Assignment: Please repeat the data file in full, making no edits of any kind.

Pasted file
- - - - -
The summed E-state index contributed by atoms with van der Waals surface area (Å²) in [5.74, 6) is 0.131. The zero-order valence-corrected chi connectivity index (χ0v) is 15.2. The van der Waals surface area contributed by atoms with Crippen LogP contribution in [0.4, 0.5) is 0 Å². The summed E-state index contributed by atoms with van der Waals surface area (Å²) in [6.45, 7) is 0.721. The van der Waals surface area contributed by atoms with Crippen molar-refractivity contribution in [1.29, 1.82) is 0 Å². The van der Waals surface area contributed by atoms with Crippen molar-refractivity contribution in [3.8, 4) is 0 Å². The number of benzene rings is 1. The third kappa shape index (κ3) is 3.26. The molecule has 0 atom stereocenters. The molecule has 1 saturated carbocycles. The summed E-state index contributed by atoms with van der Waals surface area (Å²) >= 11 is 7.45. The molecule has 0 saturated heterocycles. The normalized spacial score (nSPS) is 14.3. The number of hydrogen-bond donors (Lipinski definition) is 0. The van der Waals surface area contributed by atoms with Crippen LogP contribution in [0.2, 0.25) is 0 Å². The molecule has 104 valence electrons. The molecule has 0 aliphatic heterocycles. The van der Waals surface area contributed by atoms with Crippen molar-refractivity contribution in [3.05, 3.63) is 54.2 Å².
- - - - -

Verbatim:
The summed E-state index contributed by atoms with van der Waals surface area (Å²) in [5.74, 6) is 0.131. The zero-order valence-corrected chi connectivity index (χ0v) is 15.2. The van der Waals surface area contributed by atoms with Crippen LogP contribution in [0.4, 0.5) is 0 Å². The summed E-state index contributed by atoms with van der Waals surface area (Å²) in [6.45, 7) is 0.721. The van der Waals surface area contributed by atoms with Crippen molar-refractivity contribution in [1.29, 1.82) is 0 Å². The van der Waals surface area contributed by atoms with Crippen molar-refractivity contribution in [3.8, 4) is 0 Å². The number of benzene rings is 1. The third kappa shape index (κ3) is 3.26. The molecule has 0 atom stereocenters. The molecule has 1 saturated carbocycles. The summed E-state index contributed by atoms with van der Waals surface area (Å²) >= 11 is 7.45. The molecule has 0 saturated heterocycles. The normalized spacial score (nSPS) is 14.3. The number of hydrogen-bond donors (Lipinski definition) is 0. The van der Waals surface area contributed by atoms with Crippen LogP contribution in [0.2, 0.25) is 0 Å². The molecule has 104 valence electrons. The molecule has 0 aliphatic heterocycles. The van der Waals surface area contributed by atoms with Crippen molar-refractivity contribution in [3.05, 3.63) is 54.2 Å².